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Abstract Detail

Systematics Section / ASPT

Kelso, Sylvia [1], Weitemier, Kevin [1], Bilodeau, Michelle [2], Beardsley, Paul [2].

Phylogeny of Primula sect. Parryi in the Intermountain and Rocky Mountain West: Perspectives from ITS, ETS, cpDNA and AFLP sequences.

PRIMULA sect. Parryi (Primulaceae) encompasses 8 taxa endemic to western North America. Five taxa (P. capillaris and P. cusickiana varieties cusickiana, maguirei, nevadensis, and domensis) are narrow endemics to azonal cool moist habitats primarily in the Great Basin. Primula rusbyi is restricted to mountain fronts of New Mexico, Arizona and Mexico, P. angustifolia to the southern Rockies in Colorado and New Mexico, and P. parryi is widespread throughout subalpine bogs of the Rocky Mountain and Intermountain West. To assess phylogenetic relationships among these taxa and their closest relatives in Primula and Dodecatheon, we employed nuclear ribosomal DNA sequences from the ITS (~700 bp) and the ETS regions (~450 bp) and combined these data with over 5700 bp of previously published chloroplast sequences. Data from the nuclear and chloroplast genomes were highly congruent and the addition of the nuclear data led to higher resolution of the relationships and increased bootstrap support for all nodes in the tree. Our results reveal that the four varieties of P. cusickiana together form a monophyletic group, with vars. domensis and nevadensis forming a well supported clade that is sister to the well supported clade of P. cusickiana var. cusickiana and var. maguirei. The closest relatives of P. cusickiana are P. capillaris and P. angustifolia, respectively. Primula rusbyi and P. parryi are strongly differentiated both genetically and morphologically. Primula parryi has a sister group relationship with the rest of the species in the section. In addition to DNA sequence data, we collected over 350 AFLPs for multiple populations and individuals from each taxon to explore infraspecific variation and further explore phylogenetic relationships among the taxa. The patterns of differentiation in P. cusickiana are consistent with a model of differentiation based on habitat fragmentation combined with niche conservatism. Biogeographic implications of the results are discussed.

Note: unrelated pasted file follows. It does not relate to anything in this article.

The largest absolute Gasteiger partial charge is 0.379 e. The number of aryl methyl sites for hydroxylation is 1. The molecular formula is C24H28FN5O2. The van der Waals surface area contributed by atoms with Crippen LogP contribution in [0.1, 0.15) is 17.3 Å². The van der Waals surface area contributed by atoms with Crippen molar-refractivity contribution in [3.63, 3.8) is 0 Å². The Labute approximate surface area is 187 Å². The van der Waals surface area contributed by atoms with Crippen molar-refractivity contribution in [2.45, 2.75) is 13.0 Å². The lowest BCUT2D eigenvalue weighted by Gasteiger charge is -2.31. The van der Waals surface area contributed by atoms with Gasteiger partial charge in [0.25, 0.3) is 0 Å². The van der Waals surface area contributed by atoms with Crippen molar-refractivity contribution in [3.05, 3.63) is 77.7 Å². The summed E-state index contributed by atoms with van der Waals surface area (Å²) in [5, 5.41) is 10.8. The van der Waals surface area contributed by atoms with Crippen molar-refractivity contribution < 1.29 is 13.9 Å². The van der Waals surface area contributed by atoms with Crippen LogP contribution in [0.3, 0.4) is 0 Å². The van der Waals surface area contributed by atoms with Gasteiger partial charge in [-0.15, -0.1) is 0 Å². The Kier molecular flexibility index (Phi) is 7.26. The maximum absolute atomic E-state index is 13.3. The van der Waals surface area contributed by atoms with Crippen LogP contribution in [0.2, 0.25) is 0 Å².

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1 - Colorado College, Biology Department, 14 E. Cache La Poudre, Colorado Springs, Colorado, 80903, USA
2 - Idaho State University, Dept. of Biological Sciences, Campus Box 8007, Pocatello, Idaho, 83209, USA

Primula sect Parryi
Intermountain biogeography.

Presentation Type: Poster:Posters for Sections
Session: 48-131
Location: Auditorium/Bell Memorial Union
Date: Tuesday, August 1st, 2006
Time: 12:30 PM
Abstract ID:474

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